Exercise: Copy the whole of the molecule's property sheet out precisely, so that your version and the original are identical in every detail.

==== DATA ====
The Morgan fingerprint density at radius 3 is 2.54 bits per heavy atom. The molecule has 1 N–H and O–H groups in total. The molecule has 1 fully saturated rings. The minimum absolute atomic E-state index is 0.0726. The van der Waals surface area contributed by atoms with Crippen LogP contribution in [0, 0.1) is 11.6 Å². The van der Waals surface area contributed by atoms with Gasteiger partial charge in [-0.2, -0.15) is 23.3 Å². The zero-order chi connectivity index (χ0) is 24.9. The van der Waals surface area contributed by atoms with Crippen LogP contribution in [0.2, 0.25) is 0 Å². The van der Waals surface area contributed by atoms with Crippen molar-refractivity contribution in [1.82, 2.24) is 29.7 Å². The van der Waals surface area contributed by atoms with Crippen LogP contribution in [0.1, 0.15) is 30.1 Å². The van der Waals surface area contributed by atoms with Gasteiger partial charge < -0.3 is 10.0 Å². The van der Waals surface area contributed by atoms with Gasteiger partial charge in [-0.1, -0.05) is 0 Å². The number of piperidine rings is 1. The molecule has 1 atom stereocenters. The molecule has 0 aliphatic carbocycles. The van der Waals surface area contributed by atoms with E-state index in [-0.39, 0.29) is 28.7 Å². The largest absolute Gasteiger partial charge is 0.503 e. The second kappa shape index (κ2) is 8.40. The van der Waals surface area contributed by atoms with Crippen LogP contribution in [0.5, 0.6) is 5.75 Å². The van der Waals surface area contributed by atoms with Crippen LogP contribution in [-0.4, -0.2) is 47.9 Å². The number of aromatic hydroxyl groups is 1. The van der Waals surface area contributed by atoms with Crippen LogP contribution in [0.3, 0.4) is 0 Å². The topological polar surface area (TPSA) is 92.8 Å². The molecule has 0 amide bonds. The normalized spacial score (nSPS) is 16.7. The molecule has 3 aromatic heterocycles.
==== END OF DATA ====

The Morgan fingerprint density at radius 3 is 2.54 bits per heavy atom. The molecule has 1 N–H and O–H groups in total. The molecule has 1 fully saturated rings. The minimum absolute atomic E-state index is 0.0726. The van der Waals surface area contributed by atoms with Crippen LogP contribution in [0, 0.1) is 11.6 Å². The van der Waals surface area contributed by atoms with Gasteiger partial charge in [-0.2, -0.15) is 23.3 Å². The zero-order chi connectivity index (χ0) is 24.9. The van der Waals surface area contributed by atoms with Crippen LogP contribution in [0.2, 0.25) is 0 Å². The van der Waals surface area contributed by atoms with Crippen molar-refractivity contribution in [1.82, 2.24) is 29.7 Å². The van der Waals surface area contributed by atoms with Crippen LogP contribution in [0.1, 0.15) is 30.1 Å². The van der Waals surface area contributed by atoms with Gasteiger partial charge < -0.3 is 10.0 Å². The van der Waals surface area contributed by atoms with Gasteiger partial charge in [-0.1, -0.05) is 0 Å². The number of piperidine rings is 1. The molecule has 1 atom stereocenters. The molecule has 0 aliphatic carbocycles. The van der Waals surface area contributed by atoms with E-state index in [-0.39, 0.29) is 28.7 Å². The largest absolute Gasteiger partial charge is 0.503 e. The second kappa shape index (κ2) is 8.40. The van der Waals surface area contributed by atoms with Crippen LogP contribution in [0.5, 0.6) is 5.75 Å². The van der Waals surface area contributed by atoms with Crippen LogP contribution in [-0.4, -0.2) is 47.9 Å². The number of aromatic hydroxyl groups is 1. The van der Waals surface area contributed by atoms with Crippen LogP contribution in [0.3, 0.4) is 0 Å². The topological polar surface area (TPSA) is 92.8 Å². The molecule has 0 amide bonds. The normalized spacial score (nSPS) is 16.7. The molecule has 3 aromatic heterocycles.